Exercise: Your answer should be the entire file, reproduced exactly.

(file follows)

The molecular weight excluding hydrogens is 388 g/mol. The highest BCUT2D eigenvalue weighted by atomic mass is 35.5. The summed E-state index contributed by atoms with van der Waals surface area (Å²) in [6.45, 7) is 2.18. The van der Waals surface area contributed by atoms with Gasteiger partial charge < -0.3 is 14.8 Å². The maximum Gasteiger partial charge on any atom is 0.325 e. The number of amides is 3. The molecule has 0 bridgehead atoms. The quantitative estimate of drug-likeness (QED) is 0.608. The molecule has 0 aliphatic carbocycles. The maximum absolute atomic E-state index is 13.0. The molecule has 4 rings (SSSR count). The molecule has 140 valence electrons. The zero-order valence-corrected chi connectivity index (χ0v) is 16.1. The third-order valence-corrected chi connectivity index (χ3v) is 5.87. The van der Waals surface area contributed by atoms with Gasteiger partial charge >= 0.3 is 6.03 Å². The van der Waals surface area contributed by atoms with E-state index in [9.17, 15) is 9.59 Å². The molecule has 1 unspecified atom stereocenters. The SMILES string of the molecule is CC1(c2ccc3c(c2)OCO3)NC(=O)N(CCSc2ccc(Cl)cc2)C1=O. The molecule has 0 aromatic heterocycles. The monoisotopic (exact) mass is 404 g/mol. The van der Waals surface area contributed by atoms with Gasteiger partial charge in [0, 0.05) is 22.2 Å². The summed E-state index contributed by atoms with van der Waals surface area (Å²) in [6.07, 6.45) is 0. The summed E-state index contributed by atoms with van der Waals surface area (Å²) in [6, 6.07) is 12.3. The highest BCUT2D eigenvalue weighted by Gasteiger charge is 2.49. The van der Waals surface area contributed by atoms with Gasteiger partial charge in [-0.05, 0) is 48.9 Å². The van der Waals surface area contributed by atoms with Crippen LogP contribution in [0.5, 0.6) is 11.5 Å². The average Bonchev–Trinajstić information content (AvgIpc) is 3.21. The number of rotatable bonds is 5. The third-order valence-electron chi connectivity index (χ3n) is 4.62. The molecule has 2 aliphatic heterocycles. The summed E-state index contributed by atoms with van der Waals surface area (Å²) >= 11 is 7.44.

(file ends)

The molecular weight excluding hydrogens is 388 g/mol. The highest BCUT2D eigenvalue weighted by atomic mass is 35.5. The summed E-state index contributed by atoms with van der Waals surface area (Å²) in [6.45, 7) is 2.18. The van der Waals surface area contributed by atoms with Gasteiger partial charge < -0.3 is 14.8 Å². The maximum Gasteiger partial charge on any atom is 0.325 e. The number of amides is 3. The molecule has 0 bridgehead atoms. The quantitative estimate of drug-likeness (QED) is 0.608. The molecule has 0 aliphatic carbocycles. The maximum absolute atomic E-state index is 13.0. The molecule has 4 rings (SSSR count). The molecule has 140 valence electrons. The zero-order valence-corrected chi connectivity index (χ0v) is 16.1. The third-order valence-corrected chi connectivity index (χ3v) is 5.87. The van der Waals surface area contributed by atoms with Gasteiger partial charge >= 0.3 is 6.03 Å². The van der Waals surface area contributed by atoms with E-state index in [9.17, 15) is 9.59 Å². The molecule has 1 unspecified atom stereocenters. The SMILES string of the molecule is CC1(c2ccc3c(c2)OCO3)NC(=O)N(CCSc2ccc(Cl)cc2)C1=O. The molecule has 0 aromatic heterocycles. The monoisotopic (exact) mass is 404 g/mol. The van der Waals surface area contributed by atoms with Gasteiger partial charge in [0, 0.05) is 22.2 Å². The summed E-state index contributed by atoms with van der Waals surface area (Å²) in [6.07, 6.45) is 0. The summed E-state index contributed by atoms with van der Waals surface area (Å²) in [6, 6.07) is 12.3. The highest BCUT2D eigenvalue weighted by Gasteiger charge is 2.49. The van der Waals surface area contributed by atoms with Gasteiger partial charge in [-0.05, 0) is 48.9 Å². The van der Waals surface area contributed by atoms with Crippen LogP contribution in [0.5, 0.6) is 11.5 Å². The average Bonchev–Trinajstić information content (AvgIpc) is 3.21. The number of rotatable bonds is 5. The third-order valence-electron chi connectivity index (χ3n) is 4.62. The molecule has 2 aliphatic heterocycles. The summed E-state index contributed by atoms with van der Waals surface area (Å²) >= 11 is 7.44.